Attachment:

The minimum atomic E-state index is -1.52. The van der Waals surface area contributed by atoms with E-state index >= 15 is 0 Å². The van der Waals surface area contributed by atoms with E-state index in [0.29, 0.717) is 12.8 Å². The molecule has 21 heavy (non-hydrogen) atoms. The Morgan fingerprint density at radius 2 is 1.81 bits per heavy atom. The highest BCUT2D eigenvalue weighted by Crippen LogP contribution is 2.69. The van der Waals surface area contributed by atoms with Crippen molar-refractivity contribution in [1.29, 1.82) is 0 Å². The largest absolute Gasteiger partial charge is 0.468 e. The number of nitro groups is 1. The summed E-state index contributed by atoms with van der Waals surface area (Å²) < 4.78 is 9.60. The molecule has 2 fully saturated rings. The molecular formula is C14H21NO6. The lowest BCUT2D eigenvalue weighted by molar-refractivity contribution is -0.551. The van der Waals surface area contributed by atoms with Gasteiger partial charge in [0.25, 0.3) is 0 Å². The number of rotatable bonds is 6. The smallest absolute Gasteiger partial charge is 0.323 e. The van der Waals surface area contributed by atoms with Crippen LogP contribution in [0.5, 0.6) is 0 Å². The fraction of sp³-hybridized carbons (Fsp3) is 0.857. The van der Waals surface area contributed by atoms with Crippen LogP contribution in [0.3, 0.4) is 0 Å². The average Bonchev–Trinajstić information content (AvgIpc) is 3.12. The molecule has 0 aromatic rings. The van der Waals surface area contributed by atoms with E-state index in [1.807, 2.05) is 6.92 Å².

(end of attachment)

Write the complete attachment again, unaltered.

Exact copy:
The minimum atomic E-state index is -1.52. The van der Waals surface area contributed by atoms with E-state index >= 15 is 0 Å². The van der Waals surface area contributed by atoms with E-state index in [0.29, 0.717) is 12.8 Å². The molecule has 21 heavy (non-hydrogen) atoms. The Morgan fingerprint density at radius 2 is 1.81 bits per heavy atom. The highest BCUT2D eigenvalue weighted by Crippen LogP contribution is 2.69. The van der Waals surface area contributed by atoms with Crippen molar-refractivity contribution in [1.29, 1.82) is 0 Å². The largest absolute Gasteiger partial charge is 0.468 e. The number of nitro groups is 1. The summed E-state index contributed by atoms with van der Waals surface area (Å²) < 4.78 is 9.60. The molecule has 2 fully saturated rings. The molecular formula is C14H21NO6. The lowest BCUT2D eigenvalue weighted by molar-refractivity contribution is -0.551. The van der Waals surface area contributed by atoms with Gasteiger partial charge in [0.25, 0.3) is 0 Å². The number of rotatable bonds is 6. The smallest absolute Gasteiger partial charge is 0.323 e. The van der Waals surface area contributed by atoms with Crippen LogP contribution in [0.5, 0.6) is 0 Å². The fraction of sp³-hybridized carbons (Fsp3) is 0.857. The van der Waals surface area contributed by atoms with Crippen LogP contribution in [0.3, 0.4) is 0 Å². The average Bonchev–Trinajstić information content (AvgIpc) is 3.12. The molecule has 0 aromatic rings. The van der Waals surface area contributed by atoms with E-state index in [1.807, 2.05) is 6.92 Å².